The semifinals saw Josua Rivera face Toshiki Tsukamoto. Josua Rivera was a little unused to the scrutiny of high level play, and a few small mistakes cost him versus the Japanese Pro Tour veteran, losing the match 2-0. Toshiki's flying armada made it difficult for Rivera to mount up a defense. Rivera said of the match, "It was an honor to play against the best in the world." The other semi final saw 'Smilin' Scion Raguindin play Leo Gonzales. In a tightly fought match, Scion was able to eke out a 2-1 decision, with the crucial plays revolving around Scion's two main deck Hush. Gonzales deck was notable by having 4 Pacifisms, which were rendered useless by Raguindin's heavy enchantment control.

As the crowds gathered to watch the final showdown, there was a definite favoritism towards local player Scion Raguindin. Both players were of few words, but it was clear that their minds were in focus concerning the upcoming matchup. In the first duel, Toshiki's lone Opal Gargoyle did 18 points of damage, while Scion's ground forces were rendered helpless by two Veiled Serpents and a Sanctum Custodian. Raguindin came back fighting in the next game, with some early beatdown bringing Toshiki to 8 life. Just as it seemed Toshiki was regaining control, Ranguidin targeted his own Winding Wurm with Breach to get the remaining 8 damage through. The final game saw Raguindin have some mana problems, with Scion unable to get two green mana to cast his Whirlwind. Unable to deal with Tsukamoto's fliers, Scion was overwhelmed by Owls and Gargoyles.

The finals ceremony showed a quiet but visibly elated Tsukamoto lifting high the Championship trophy. Raguindin, though the runner-up, was also happy, thoroughly earning his nickname of 'Smilin'. Along with these two, the remainder of the final eight were given paid trips to Pro Tour-Los Angeles in February, in addition to their cash prize. The Filipino crowd was extremely animated at the notion of another Grand Prix in the Philippines, and with the level of excitement and enthusiasm for the game, it is only a matter of time.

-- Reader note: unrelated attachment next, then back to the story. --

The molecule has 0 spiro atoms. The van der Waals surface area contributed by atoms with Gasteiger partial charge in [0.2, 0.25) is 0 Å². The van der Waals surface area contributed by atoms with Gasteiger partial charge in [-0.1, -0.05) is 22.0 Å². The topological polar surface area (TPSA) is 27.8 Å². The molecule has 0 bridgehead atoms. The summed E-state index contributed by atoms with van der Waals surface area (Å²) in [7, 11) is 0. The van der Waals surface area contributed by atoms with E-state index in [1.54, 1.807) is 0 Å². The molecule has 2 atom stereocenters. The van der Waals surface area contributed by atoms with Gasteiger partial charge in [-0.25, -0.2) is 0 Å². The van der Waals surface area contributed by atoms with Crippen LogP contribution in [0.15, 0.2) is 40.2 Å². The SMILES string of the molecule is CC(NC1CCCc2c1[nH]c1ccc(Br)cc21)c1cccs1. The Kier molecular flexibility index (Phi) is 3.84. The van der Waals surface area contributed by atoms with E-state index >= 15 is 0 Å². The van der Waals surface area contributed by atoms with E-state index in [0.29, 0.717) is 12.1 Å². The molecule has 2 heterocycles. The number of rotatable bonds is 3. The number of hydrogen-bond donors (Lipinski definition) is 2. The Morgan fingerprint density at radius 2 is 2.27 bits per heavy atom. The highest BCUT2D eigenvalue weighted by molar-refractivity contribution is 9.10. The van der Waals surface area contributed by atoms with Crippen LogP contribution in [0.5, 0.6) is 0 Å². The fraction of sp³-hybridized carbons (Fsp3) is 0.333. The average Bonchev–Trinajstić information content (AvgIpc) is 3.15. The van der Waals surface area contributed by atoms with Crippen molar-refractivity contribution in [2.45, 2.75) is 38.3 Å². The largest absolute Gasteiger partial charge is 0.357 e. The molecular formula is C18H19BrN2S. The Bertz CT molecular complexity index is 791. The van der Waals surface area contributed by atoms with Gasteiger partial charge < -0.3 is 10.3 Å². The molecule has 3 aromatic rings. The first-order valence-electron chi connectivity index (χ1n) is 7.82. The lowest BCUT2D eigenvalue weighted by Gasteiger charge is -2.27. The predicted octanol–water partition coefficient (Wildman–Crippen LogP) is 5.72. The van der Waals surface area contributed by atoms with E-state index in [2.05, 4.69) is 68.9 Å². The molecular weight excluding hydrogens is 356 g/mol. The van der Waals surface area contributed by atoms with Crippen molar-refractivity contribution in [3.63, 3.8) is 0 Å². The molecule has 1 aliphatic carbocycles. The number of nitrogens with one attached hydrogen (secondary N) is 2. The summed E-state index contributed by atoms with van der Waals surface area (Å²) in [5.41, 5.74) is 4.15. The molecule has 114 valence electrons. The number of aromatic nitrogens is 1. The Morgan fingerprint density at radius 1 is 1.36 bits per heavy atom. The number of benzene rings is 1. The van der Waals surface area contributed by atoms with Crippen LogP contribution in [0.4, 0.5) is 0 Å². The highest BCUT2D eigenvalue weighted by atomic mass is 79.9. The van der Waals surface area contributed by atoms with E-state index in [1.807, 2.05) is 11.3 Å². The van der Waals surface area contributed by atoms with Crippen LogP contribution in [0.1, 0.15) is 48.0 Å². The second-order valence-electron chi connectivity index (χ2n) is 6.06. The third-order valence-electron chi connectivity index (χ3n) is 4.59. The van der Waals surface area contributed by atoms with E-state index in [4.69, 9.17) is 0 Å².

Grand Prix - Manila Top 8 Finalists

Champion - Toshiki Tsukamoto (JAPAN)
Finalist - Scion Raguindin (PHILIPPINES)
Semifinalist- Josua Rivera (PHILIPPINES)
Semifinalist - Leo Gonzales (PHILIPPINES)
Quarterfinalist - Rozano Yu (PHILIPPINES)
Quarterfinalist - Francis Profetta (PHILIPPINES)
Quarterfinalist - GeeVee Vegara (PHILIPPINES)
Quarterfinalist - Itaru Ishida (JAPAN)


Urza's Saga Draft
Toshiki Tsukamoto - Grand Prix - Manila Champion '99

Apprentice format

Main Deck
Sideboard
1 Angelic Page
1 Disciple of Grace
1 Disciple of Law
1 Monk Idealist
1 Opal Acrolith
2 Opal Gargoyle
2 Pegasus Charger
1 Sanctum Custodian
1 Voice of Law
1 Horseshoe Crab
1 Pendrell Drake
1 Somnophore
1 Spire Owl
2 Veiled Serpent
1 Wizard Mentor
2 Brilliant Halo
1 Disenchant
1 Healing Salve
1 Waylay
1 Hermetic Study
7 Island
7 Plains
2 Drifting Meadow
1 Claws of Gix
1 Smokestack
1 Disciple of Grace
1 ROP: White
2 Serra Zealot
1 Silent Attendant
1 Annul
1 Cloak of Mists
1 Coral Merfolk
3 Disruptive Student
1 Sandbar Merfolk
1 Veil of Birds
Toshiki's draft was based largely of using evasive creatures to mount an offense, while using high toughness and damage prevention to stall out the ground. Toshiki used many of the 'sleeping' enchantments that were brought in with Urza's Saga, especially the Veiled Serpents, which allowed him to have very early high toughness creatures to defend with. Though relatively low on direct creature elimination, the sheer number of fliers that Toshiki possessed made sure that creature stalls that occurred were won by him. Also notable is the Horseshoe Crab/Hermetic Study combination, which often means game over should the opponent not have any creature elimination.